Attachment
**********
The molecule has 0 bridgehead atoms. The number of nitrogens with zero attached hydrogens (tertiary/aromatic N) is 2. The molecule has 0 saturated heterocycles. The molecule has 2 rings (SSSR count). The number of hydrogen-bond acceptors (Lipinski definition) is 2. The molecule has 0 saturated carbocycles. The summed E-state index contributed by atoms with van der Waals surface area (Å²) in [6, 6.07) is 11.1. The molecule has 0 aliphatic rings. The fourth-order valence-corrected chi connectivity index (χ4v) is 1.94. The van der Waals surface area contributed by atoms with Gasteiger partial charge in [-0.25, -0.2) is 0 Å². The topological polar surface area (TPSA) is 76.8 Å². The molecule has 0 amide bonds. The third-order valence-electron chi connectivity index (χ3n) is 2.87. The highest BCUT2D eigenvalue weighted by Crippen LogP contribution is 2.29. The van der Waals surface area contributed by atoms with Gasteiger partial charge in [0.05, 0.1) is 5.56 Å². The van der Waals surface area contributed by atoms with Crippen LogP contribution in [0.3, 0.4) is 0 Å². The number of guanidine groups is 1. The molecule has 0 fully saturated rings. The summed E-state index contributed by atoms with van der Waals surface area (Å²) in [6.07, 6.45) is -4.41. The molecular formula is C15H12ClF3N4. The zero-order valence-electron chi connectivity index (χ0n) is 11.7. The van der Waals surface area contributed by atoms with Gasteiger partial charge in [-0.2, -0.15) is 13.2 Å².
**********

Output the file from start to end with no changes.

The molecule has 0 bridgehead atoms. The number of nitrogens with zero attached hydrogens (tertiary/aromatic N) is 2. The molecule has 0 saturated heterocycles. The molecule has 2 rings (SSSR count). The number of hydrogen-bond acceptors (Lipinski definition) is 2. The molecule has 0 saturated carbocycles. The summed E-state index contributed by atoms with van der Waals surface area (Å²) in [6, 6.07) is 11.1. The molecule has 0 aliphatic rings. The fourth-order valence-corrected chi connectivity index (χ4v) is 1.94. The van der Waals surface area contributed by atoms with Gasteiger partial charge in [-0.25, -0.2) is 0 Å². The topological polar surface area (TPSA) is 76.8 Å². The molecule has 0 amide bonds. The third-order valence-electron chi connectivity index (χ3n) is 2.87. The highest BCUT2D eigenvalue weighted by Crippen LogP contribution is 2.29. The van der Waals surface area contributed by atoms with Gasteiger partial charge in [0.05, 0.1) is 5.56 Å². The van der Waals surface area contributed by atoms with Crippen LogP contribution in [0.3, 0.4) is 0 Å². The number of guanidine groups is 1. The molecule has 0 fully saturated rings. The summed E-state index contributed by atoms with van der Waals surface area (Å²) in [6.07, 6.45) is -4.41. The molecular formula is C15H12ClF3N4. The zero-order valence-electron chi connectivity index (χ0n) is 11.7. The van der Waals surface area contributed by atoms with Gasteiger partial charge in [-0.2, -0.15) is 13.2 Å².